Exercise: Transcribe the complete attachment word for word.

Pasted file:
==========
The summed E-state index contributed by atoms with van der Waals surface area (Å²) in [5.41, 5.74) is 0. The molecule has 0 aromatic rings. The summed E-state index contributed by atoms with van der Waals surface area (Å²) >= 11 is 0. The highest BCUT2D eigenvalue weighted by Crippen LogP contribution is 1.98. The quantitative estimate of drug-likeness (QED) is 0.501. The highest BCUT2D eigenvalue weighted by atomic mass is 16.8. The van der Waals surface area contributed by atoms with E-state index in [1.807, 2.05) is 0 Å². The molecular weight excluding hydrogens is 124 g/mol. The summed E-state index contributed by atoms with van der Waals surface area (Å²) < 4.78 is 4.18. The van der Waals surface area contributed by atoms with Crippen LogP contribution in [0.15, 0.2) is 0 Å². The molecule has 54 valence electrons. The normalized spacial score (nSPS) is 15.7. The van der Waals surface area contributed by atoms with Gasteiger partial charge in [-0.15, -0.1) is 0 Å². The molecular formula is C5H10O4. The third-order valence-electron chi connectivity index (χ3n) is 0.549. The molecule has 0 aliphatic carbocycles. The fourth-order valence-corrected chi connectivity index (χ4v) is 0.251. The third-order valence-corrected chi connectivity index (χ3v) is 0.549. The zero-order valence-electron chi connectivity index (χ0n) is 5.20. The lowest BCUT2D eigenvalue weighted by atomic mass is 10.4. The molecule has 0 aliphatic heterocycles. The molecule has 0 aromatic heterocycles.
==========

The summed E-state index contributed by atoms with van der Waals surface area (Å²) in [5.41, 5.74) is 0. The molecule has 0 aromatic rings. The summed E-state index contributed by atoms with van der Waals surface area (Å²) >= 11 is 0. The highest BCUT2D eigenvalue weighted by Crippen LogP contribution is 1.98. The quantitative estimate of drug-likeness (QED) is 0.501. The highest BCUT2D eigenvalue weighted by atomic mass is 16.8. The van der Waals surface area contributed by atoms with E-state index in [1.807, 2.05) is 0 Å². The molecular weight excluding hydrogens is 124 g/mol. The summed E-state index contributed by atoms with van der Waals surface area (Å²) < 4.78 is 4.18. The van der Waals surface area contributed by atoms with Crippen LogP contribution in [0.15, 0.2) is 0 Å². The molecule has 54 valence electrons. The normalized spacial score (nSPS) is 15.7. The van der Waals surface area contributed by atoms with Gasteiger partial charge in [-0.15, -0.1) is 0 Å². The molecular formula is C5H10O4. The third-order valence-electron chi connectivity index (χ3n) is 0.549. The molecule has 0 aliphatic carbocycles. The fourth-order valence-corrected chi connectivity index (χ4v) is 0.251. The third-order valence-corrected chi connectivity index (χ3v) is 0.549. The zero-order valence-electron chi connectivity index (χ0n) is 5.20. The lowest BCUT2D eigenvalue weighted by atomic mass is 10.4. The molecule has 0 aliphatic heterocycles. The molecule has 0 aromatic heterocycles.